Tiger Woods score: Hot start, pair of 66s makes 2018 PGA Championship win a real possibility

ST. LOUIS -- With the 2018 PGA Championship looking for an identity after an up-and-down first two days, Tiger Woods took the event with his taped-up, calloused hands and reoriented the entire thing to himself on Saturday afternoon in Round 3. Woods, who trailed leader Gary Woodland by six entering the third round, made four birdies on the front nine at Bellerive to go out in 31 and get within a few of the lead.

It led to outright pandemonium at an event where there seems to be double or triple the number of spectators there should be. Fans running in every direction, rattling their friends, spilling the foam off their beers, hoisting their phones to the sky in an attempt to record a sliver of history. And whether he goes on to win or not, it's certainly history.

Woods disappointingly closed his back nine with in 35 for a 4-under 66 overall. He sits at 8 under going into Sunday's final round, four back of leader Brooks Koepka with four golfers separating those two. But after the duct-tape job he did in Round 1 when he shot 70 and a grinding first 36 holes of him trying to hang on to something solid, it felt for once like he turned a 62 into a 66 and not the other way around.

Tiger found a rhythm on the back nine on Saturday with his irons and wedges that was mesmerizing. He eyeballed every shot, twirled every club (I mean every club) ... and did not make a single putt.

It had to be frustrating to find a tempo that seemed to get slower as the tournament got faster but to be stuck in neutral the entire way. He hit eight of nine (!) greens in regulation on the back, gave himself seven birdie putts of 21 or fewer feet and made none of them. It was almost impossible to do.

Woods missed birdie putts of the following distances on his back nine: 

  • 21 feet
  • 15 feet
  • 13 feet
  • 8 feet
  • 20 feet
  • 4 feet
  • 15 feet

"I left pretty much every single putt short on the back nine," said Woods. "The greens were getting fuzzy; they're getting slow, and I didn't hit the putts quite hard enough."

Still, the final nine holes, as Woods tried to feel his way toward the lead, felt like a wonderland. I've never covered a major where Tiger was in contention, and to enter into that furnace (at times, it literally felt like a furnace) adjacent to him was something I'm not sure I was fully prepared to see.

You could tell Tiger was feeling himself a little bit, too. He hit a stinging iron off the 11th tee that could have served as its own missile defense system and he borderline hop-skipped back over to his bag before it landed. With one arm propped up against his clubs and what felt like half of the city catching its breath after drinking in that trajectory, Woods opened up a slight smirk as if to say, Yo, still got it.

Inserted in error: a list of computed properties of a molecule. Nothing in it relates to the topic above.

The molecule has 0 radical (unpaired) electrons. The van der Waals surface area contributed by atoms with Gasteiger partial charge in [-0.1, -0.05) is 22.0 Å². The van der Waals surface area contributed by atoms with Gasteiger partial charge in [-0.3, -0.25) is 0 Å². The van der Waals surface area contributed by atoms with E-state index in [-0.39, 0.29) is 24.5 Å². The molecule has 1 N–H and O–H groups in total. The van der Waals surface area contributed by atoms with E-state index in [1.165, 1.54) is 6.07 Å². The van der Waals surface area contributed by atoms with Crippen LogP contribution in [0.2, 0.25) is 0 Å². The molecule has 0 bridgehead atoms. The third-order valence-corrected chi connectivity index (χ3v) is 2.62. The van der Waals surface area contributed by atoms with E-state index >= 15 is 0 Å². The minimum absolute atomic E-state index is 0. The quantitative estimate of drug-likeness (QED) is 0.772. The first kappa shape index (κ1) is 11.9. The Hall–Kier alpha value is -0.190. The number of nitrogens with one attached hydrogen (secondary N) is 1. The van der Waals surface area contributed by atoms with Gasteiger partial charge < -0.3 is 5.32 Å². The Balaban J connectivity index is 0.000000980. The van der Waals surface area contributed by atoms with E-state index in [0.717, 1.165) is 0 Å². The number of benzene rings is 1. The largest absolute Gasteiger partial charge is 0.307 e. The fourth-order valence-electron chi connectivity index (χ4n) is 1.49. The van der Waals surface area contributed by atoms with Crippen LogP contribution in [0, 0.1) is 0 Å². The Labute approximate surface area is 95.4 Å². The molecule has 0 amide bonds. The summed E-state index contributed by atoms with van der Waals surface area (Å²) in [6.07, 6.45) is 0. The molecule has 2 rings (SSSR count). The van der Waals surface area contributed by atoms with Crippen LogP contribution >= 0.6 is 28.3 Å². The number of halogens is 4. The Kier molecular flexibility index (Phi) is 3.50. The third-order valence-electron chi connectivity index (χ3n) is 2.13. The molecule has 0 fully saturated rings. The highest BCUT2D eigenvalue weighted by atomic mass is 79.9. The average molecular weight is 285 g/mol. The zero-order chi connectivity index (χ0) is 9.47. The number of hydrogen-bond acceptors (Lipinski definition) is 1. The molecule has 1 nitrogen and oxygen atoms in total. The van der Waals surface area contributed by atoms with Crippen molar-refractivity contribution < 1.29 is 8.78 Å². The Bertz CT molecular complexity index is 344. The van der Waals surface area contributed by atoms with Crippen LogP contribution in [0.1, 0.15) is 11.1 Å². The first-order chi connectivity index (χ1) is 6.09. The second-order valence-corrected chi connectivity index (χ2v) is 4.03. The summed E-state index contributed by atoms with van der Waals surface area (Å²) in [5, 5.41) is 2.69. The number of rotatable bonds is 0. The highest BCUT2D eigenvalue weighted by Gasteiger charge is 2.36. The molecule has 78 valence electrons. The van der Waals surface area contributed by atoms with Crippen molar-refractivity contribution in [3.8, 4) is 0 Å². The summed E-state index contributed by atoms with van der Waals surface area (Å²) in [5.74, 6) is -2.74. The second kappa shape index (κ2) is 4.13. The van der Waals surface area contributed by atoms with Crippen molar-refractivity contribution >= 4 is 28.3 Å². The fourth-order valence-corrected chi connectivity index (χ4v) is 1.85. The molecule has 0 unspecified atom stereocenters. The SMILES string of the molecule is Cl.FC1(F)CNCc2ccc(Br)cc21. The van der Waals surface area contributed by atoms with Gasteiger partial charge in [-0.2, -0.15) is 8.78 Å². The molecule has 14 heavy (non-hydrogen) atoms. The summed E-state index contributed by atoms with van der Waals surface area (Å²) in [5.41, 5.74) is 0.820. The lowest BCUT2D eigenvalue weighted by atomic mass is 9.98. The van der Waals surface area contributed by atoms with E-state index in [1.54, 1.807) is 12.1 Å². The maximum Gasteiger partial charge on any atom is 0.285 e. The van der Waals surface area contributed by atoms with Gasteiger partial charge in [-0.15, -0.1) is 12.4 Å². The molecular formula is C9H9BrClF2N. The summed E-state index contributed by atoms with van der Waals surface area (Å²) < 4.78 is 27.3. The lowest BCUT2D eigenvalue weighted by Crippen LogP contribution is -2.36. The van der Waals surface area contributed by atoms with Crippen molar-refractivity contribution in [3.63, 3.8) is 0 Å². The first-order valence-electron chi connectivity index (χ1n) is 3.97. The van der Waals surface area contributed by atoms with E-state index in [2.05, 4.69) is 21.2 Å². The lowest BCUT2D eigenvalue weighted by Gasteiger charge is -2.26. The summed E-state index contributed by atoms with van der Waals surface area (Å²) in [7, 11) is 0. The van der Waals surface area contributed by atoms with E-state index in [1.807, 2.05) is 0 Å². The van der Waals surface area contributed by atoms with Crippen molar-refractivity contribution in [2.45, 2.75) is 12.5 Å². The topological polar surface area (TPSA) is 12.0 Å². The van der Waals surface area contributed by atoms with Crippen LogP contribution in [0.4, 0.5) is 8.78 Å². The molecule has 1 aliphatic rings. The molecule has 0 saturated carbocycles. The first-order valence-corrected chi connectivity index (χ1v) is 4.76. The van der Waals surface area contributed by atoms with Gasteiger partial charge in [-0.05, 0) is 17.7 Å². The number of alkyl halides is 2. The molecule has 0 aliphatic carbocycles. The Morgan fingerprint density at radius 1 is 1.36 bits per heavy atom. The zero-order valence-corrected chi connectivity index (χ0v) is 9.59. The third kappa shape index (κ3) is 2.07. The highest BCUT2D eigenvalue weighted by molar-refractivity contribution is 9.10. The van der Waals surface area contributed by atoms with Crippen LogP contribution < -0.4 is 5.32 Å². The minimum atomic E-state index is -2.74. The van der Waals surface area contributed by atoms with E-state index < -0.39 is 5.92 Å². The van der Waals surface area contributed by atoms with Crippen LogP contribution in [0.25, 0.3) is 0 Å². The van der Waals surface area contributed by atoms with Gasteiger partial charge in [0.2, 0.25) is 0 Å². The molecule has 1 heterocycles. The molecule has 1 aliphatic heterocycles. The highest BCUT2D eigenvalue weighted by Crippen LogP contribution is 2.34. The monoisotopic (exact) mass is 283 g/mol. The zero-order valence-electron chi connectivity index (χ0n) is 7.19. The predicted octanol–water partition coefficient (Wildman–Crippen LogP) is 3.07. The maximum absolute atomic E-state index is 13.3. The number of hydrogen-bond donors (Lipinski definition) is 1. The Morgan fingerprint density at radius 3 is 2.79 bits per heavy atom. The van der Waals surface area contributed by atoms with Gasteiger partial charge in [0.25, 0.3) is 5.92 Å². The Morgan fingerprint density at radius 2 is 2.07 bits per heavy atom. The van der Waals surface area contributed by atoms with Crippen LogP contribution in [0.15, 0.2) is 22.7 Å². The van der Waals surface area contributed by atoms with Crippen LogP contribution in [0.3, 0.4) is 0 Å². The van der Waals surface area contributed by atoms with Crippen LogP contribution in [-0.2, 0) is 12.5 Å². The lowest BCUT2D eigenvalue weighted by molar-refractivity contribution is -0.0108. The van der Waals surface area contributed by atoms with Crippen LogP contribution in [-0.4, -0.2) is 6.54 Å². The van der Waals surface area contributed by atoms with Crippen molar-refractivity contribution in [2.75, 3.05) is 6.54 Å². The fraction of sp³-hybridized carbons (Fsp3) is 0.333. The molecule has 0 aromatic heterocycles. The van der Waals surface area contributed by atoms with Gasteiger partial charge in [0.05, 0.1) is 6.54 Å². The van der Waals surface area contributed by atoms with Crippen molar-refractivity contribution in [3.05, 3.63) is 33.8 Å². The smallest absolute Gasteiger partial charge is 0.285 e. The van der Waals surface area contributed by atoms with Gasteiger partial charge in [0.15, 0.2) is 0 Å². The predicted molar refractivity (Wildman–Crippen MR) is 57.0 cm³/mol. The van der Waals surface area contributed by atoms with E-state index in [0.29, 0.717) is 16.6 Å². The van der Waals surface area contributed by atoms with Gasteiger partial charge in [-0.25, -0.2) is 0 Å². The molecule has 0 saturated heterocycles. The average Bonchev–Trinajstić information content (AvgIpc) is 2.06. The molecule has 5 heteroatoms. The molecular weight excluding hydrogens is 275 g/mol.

On the 12th tee, a kid -- maybe 14 years old -- literally passed out right as Tiger addressed his ball. An adult tried to pick the kid up and take him out of earshot from where players were teeing off, but Woods smoked a shot and the roar seemed to bring the kid back before anyone could process what had happened, and he ended up being OK. 

Tiger Woods, reviver of wandering events.

"He looked like he was having fun," said playing partner Stewart Cink. "He played really well. I know he's a little frustrated on the back nine with not making a some of those putts, but made a few on the front nine, and it all evens out."

As for the closing act in this suddenly-astonishing, four-act play, Woods knows it might have to be an all-timer. Four strokes is a lot to make up, especially on a two-time major champ. Especially on a course that's playing so far under par. Not only does Woods have to run down Koepka, but he has to surpass Rickie Fowler, Jon Rahm and Adam Scott and hold off Jason Day and Justin Thomas.

"Everyone's going to have to shoot low rounds," said Woods. "Its soft, it's gettable, and you can't just go out there and make a bunch of pars, you're going to have to make some birdies."

Woods has made 15 of them this week, one for every major championship he hopes to have late on Sunday at Bellerive. But after the first three rounds of this event and really the entire season Woods has strung together, it doesn't much matter if he gets it. 

Would it engender all manner of histrionics and coverage for a sport sometimes bereft of it? Sure. Would it be maybe the sports story of the year? Absolutely, yes, it would be a big deal.

But to me, Woods as the context through which we view the rest of these events, both in the moment and historically, is the real win here. He brought life during a time of the year when most people who play, think about, cover and watch golf are on empty.

At times he looked and seemed and played younger than his age on a day when he had to play 29 holes in unbearable heat. There were glimpses down what has sometimes seemed like a limitless well.

I have to admit that I didn't see this coming with the way he faded last week at Firestone.

With a loaded leaderboard at Bellerive but no true soul through two rounds, Woods demanded that he be the prism through which we see everything else. 

He was, he is, and he will be again on Sunday. 

CBS Sports Writer

Kyle Porter began his sports writing career with CBS Sports in 2012. He covers golf, writes poetry about Rory McIlroy's swing, stays ready on Tiger watch and loves the Masters more than anyone you know.... Full Bio

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